Medications for ED can help. Evidence suggests that about 75 percent of men who undergo nerve-sparing prostate removal surgery are able to restore erectile function with erectile dysfunction medications.

Let your cancer care team or urologist know if you’re experiencing ED symptoms. Your healthcare provider may recommend the following prescription treatment options to help improve erectile function:

These medications, known as PDE5 inhibitors, help improve blood flow to the penis, making it easier to get and keep an erection.

Other Medications and Devices

Although ED medications like sildenafil and tadalafil are safe and effective for most guys, conventional erectile dysfunction treatments aren’t right for everyone. 

If ED meds don’t work for you or if you take meds for health conditions like hypertension (high blood pressure) or angina (chest pain), ask your healthcare provider about the following penile rehabilitation options:

  • Penile injections. Injectables, such as Trimix or Caverject, containing medications like alprostadil (the generic version of Muse®) are thought to help promote blood flow and healthy erections. The downside? You need to inject the medication into your penis, and the effects don’t last long. Plus, injections aren’t FDA-approved, so there’s little data to support their safety and effectiveness.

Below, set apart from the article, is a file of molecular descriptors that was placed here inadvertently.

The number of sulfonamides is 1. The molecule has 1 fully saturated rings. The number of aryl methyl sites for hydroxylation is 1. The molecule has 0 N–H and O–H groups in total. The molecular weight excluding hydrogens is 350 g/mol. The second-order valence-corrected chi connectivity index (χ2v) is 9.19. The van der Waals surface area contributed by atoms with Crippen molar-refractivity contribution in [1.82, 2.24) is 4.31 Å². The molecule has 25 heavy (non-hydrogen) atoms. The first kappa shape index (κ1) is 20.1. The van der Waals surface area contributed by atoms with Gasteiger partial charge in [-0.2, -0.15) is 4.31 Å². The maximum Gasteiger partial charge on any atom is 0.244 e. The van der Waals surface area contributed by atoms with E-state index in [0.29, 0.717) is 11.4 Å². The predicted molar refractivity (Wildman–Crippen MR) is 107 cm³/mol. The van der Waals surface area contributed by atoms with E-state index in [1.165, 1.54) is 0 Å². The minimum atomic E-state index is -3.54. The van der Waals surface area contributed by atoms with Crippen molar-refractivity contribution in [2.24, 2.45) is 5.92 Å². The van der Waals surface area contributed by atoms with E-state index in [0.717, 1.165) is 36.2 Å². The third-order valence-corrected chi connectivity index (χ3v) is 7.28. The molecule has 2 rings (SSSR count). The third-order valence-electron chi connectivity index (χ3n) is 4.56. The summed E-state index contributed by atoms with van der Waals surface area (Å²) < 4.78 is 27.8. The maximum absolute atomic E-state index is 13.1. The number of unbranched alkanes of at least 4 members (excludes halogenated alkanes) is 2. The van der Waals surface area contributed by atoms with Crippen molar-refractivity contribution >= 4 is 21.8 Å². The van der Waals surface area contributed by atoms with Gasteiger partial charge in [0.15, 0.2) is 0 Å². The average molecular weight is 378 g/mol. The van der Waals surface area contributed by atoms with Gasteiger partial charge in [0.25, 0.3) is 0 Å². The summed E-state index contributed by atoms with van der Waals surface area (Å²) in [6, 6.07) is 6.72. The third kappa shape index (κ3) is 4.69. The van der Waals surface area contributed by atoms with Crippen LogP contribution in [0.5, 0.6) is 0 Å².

• Vacuum constriction devices (VCDs). Vacuum erection devices (also known as vacuum pumps or penis pumps) work by creating a vacuum around your penis. The vacuum seal helps improve blood flow, making it possible to achieve an erection.

  • Penis rings. Devices like the Eddie by Giddy go around the base of your penis. The rings apply pressure to help maintain blood flow and an erection. 

  • Penile implants. Your healthcare provider may suggest a penile implant, a surgical implant that allows for on-demand erections during sexual activity.

Daily Habits and Lifestyle Changes

Health is relative. If you have a cancer diagnosis, you probably already know this.

While healthy habits and lifestyle changes can’t cure cancer or completely reverse prostate cancer-related ED, they can help manage symptoms and make it easier to get hard.

Here’s a rundown of some lifestyle changes you might consider if you’re dealing with prostate cancer-related ED:

  • Eat a healthy diet. A nutrient-dense diet filled with whole grains, fruit and veggies will support your overall health. Eating well can also help prevent diseases that can worsen ED symptoms.

  • Get physical. Incorporating regular physical activity into your routine can help improve your heart health, which is essential for healthy sexual and penile function. 

  • Quit smoking. Smoking cigarettes can increase your risk of various diseases and conditions, including heart disease and ED. 

  • Cut down on the booze. Sure, alcohol can loosen you up socially, but it can do the same to your penis, making it harder to, well…get hard.

You can read more about habits to promote erectile health in our guide on how to maintain an erection.

If you’re doing everything right and still experiencing sexual dysfunction, it may help to speak to a mental health professional like a counselor or sex therapist to get to the root of your erectile issues.

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Sexual side effects are common with a prostate cancer diagnosis and subsequent treatment. Here’s what you might expect: